Your dd command is good. I have used the same many times over.
You do not need to flush or unmount anything, because as you already know, you are not writing to a mounted filesystem. You are writing to a raw device.
You do not have to do any kind of "save" with dd. results are immediate after the command completes.
Originally Posted by daf1kpp
Hexdump result (file mbr_check_binaryFile) is fine. But dunno what after that is going wrong because when I want to boot with this flash drive it seems that no changes were done. ... All is lost and first sector has old data.
This is where I'm confused. I think you're saying that your did the write and then verified the data with a subsequent read - proving the initial write was successful. Then you try to reboot with the newly written device, which fails. Then you re-read the MBR from the device and it is now different than it was when you did your previous verification. Is that correct? You are saying that the MBR contained XXX data before you attempted a reboot, and then after the reboot attempt, the MBR contained YYY (different) data?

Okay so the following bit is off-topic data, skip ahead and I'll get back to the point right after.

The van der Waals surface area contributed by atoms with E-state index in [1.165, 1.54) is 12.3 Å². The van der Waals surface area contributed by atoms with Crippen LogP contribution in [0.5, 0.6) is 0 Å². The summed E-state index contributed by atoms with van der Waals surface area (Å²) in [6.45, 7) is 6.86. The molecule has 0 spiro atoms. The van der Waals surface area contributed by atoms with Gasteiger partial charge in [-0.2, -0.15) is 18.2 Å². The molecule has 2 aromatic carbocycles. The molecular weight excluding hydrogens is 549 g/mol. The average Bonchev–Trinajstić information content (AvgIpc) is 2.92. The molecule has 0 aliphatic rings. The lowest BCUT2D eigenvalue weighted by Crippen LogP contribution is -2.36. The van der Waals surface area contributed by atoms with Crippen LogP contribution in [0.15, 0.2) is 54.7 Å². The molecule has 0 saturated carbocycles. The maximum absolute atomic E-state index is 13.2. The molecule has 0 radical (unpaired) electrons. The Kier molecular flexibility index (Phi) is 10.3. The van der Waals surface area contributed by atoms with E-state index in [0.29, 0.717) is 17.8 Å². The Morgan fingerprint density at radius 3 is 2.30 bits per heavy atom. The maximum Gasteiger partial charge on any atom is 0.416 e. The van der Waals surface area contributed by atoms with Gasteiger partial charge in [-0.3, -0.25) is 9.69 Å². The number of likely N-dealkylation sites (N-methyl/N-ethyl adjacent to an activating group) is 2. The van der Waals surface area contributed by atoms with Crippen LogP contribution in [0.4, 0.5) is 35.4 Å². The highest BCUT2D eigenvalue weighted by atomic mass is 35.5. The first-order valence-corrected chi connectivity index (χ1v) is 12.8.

p.s. - Booting from a flash drive can sometimes require you to invoke black magic. It is not a guarranteed doable thing on every system. However, despite this, I would not expect your thumbdrives MBR to change on a reboot attempt, regardless if that reboot failed or succeeded. Maybe do you have some kind of new-fangled, funky, special non-standard thumbdrive? Some thumbdrives come with a bunch of crap on them. I personally haven't run into one with a "frozen" MBR, but who knows, some manufacture could have done something like that. I haven't bought a new thumbdrive for many years. Manufacturers seem to always be farting around with them trying to make them more than just a storage device. Adding encryption, adding built-in apps, etc.